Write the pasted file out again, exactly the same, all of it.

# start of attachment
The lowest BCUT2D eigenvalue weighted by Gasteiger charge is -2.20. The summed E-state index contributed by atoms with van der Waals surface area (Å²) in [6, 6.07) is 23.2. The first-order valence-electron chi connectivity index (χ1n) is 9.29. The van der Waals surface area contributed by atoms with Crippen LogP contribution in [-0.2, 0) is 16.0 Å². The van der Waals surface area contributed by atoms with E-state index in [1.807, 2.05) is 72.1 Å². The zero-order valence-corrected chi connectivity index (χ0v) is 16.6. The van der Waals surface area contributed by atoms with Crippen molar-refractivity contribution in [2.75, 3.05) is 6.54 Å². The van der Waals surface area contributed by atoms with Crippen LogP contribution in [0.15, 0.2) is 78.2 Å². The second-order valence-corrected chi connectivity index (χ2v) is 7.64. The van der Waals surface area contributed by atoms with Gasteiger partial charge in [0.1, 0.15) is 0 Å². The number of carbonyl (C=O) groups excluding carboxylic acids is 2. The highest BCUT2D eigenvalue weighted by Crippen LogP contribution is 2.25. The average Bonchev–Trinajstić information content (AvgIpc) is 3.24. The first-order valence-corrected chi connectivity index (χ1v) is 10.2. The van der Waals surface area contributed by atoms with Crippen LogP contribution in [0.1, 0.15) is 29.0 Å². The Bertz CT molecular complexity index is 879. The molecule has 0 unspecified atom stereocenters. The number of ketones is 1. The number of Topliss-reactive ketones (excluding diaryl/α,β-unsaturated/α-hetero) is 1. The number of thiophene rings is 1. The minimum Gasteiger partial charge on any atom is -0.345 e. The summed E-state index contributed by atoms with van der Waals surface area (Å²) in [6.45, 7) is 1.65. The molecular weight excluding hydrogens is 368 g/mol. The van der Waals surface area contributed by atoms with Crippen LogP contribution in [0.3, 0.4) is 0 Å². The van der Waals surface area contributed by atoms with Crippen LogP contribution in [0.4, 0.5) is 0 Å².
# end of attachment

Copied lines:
The lowest BCUT2D eigenvalue weighted by Gasteiger charge is -2.20. The summed E-state index contributed by atoms with van der Waals surface area (Å²) in [6, 6.07) is 23.2. The first-order valence-electron chi connectivity index (χ1n) is 9.29. The van der Waals surface area contributed by atoms with Crippen LogP contribution in [-0.2, 0) is 16.0 Å². The van der Waals surface area contributed by atoms with E-state index in [1.807, 2.05) is 72.1 Å². The zero-order valence-corrected chi connectivity index (χ0v) is 16.6. The van der Waals surface area contributed by atoms with Crippen molar-refractivity contribution in [2.75, 3.05) is 6.54 Å². The van der Waals surface area contributed by atoms with Crippen LogP contribution in [0.15, 0.2) is 78.2 Å². The second-order valence-corrected chi connectivity index (χ2v) is 7.64. The van der Waals surface area contributed by atoms with Gasteiger partial charge in [0.1, 0.15) is 0 Å². The number of carbonyl (C=O) groups excluding carboxylic acids is 2. The highest BCUT2D eigenvalue weighted by Crippen LogP contribution is 2.25. The average Bonchev–Trinajstić information content (AvgIpc) is 3.24. The first-order valence-corrected chi connectivity index (χ1v) is 10.2. The van der Waals surface area contributed by atoms with Crippen LogP contribution in [0.1, 0.15) is 29.0 Å². The Bertz CT molecular complexity index is 879. The molecule has 0 unspecified atom stereocenters. The number of ketones is 1. The number of Topliss-reactive ketones (excluding diaryl/α,β-unsaturated/α-hetero) is 1. The number of thiophene rings is 1. The minimum Gasteiger partial charge on any atom is -0.345 e. The summed E-state index contributed by atoms with van der Waals surface area (Å²) in [6.45, 7) is 1.65. The molecular weight excluding hydrogens is 368 g/mol. The van der Waals surface area contributed by atoms with Crippen LogP contribution in [0.3, 0.4) is 0 Å². The van der Waals surface area contributed by atoms with Crippen LogP contribution in [0.4, 0.5) is 0 Å².